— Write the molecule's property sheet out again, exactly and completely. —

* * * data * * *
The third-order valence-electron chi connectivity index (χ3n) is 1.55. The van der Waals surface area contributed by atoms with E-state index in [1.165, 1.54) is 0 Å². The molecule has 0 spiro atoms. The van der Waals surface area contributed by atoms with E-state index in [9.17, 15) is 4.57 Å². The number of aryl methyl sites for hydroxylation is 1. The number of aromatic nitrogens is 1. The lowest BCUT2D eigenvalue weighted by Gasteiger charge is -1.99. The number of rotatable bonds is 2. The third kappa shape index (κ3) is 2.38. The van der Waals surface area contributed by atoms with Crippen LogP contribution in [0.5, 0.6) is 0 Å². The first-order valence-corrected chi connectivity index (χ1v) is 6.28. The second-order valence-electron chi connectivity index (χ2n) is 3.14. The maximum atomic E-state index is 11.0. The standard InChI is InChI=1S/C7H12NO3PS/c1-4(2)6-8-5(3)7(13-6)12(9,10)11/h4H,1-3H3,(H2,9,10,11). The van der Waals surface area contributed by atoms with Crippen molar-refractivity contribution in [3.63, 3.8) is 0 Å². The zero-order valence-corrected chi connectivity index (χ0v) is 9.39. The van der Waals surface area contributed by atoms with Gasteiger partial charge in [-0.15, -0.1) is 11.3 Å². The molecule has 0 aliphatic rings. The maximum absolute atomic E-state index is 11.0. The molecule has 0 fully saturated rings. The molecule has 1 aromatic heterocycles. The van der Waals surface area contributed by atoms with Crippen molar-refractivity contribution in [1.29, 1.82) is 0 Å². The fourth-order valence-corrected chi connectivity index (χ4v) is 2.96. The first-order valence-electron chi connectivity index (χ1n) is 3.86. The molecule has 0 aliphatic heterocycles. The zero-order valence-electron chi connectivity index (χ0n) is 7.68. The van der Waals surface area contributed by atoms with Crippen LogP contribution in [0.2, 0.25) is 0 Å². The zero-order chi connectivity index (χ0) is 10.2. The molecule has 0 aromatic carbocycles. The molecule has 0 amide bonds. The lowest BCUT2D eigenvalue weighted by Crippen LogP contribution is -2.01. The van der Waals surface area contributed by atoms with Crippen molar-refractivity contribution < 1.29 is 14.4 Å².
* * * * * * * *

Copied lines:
The third-order valence-electron chi connectivity index (χ3n) is 1.55. The van der Waals surface area contributed by atoms with E-state index in [1.165, 1.54) is 0 Å². The molecule has 0 spiro atoms. The van der Waals surface area contributed by atoms with E-state index in [9.17, 15) is 4.57 Å². The number of aryl methyl sites for hydroxylation is 1. The number of aromatic nitrogens is 1. The lowest BCUT2D eigenvalue weighted by Gasteiger charge is -1.99. The number of rotatable bonds is 2. The third kappa shape index (κ3) is 2.38. The van der Waals surface area contributed by atoms with Crippen LogP contribution in [0.5, 0.6) is 0 Å². The first-order valence-corrected chi connectivity index (χ1v) is 6.28. The second-order valence-electron chi connectivity index (χ2n) is 3.14. The maximum atomic E-state index is 11.0. The standard InChI is InChI=1S/C7H12NO3PS/c1-4(2)6-8-5(3)7(13-6)12(9,10)11/h4H,1-3H3,(H2,9,10,11). The van der Waals surface area contributed by atoms with Crippen molar-refractivity contribution in [3.63, 3.8) is 0 Å². The zero-order valence-corrected chi connectivity index (χ0v) is 9.39. The van der Waals surface area contributed by atoms with Gasteiger partial charge in [-0.15, -0.1) is 11.3 Å². The molecule has 0 aliphatic rings. The maximum absolute atomic E-state index is 11.0. The molecule has 0 fully saturated rings. The molecule has 1 aromatic heterocycles. The van der Waals surface area contributed by atoms with Crippen molar-refractivity contribution in [1.29, 1.82) is 0 Å². The fourth-order valence-corrected chi connectivity index (χ4v) is 2.96. The first-order valence-electron chi connectivity index (χ1n) is 3.86. The molecule has 0 aliphatic heterocycles. The zero-order valence-electron chi connectivity index (χ0n) is 7.68. The van der Waals surface area contributed by atoms with Crippen LogP contribution in [0.2, 0.25) is 0 Å². The zero-order chi connectivity index (χ0) is 10.2. The molecule has 0 aromatic carbocycles. The molecule has 0 amide bonds. The lowest BCUT2D eigenvalue weighted by Crippen LogP contribution is -2.01. The van der Waals surface area contributed by atoms with Crippen molar-refractivity contribution < 1.29 is 14.4 Å².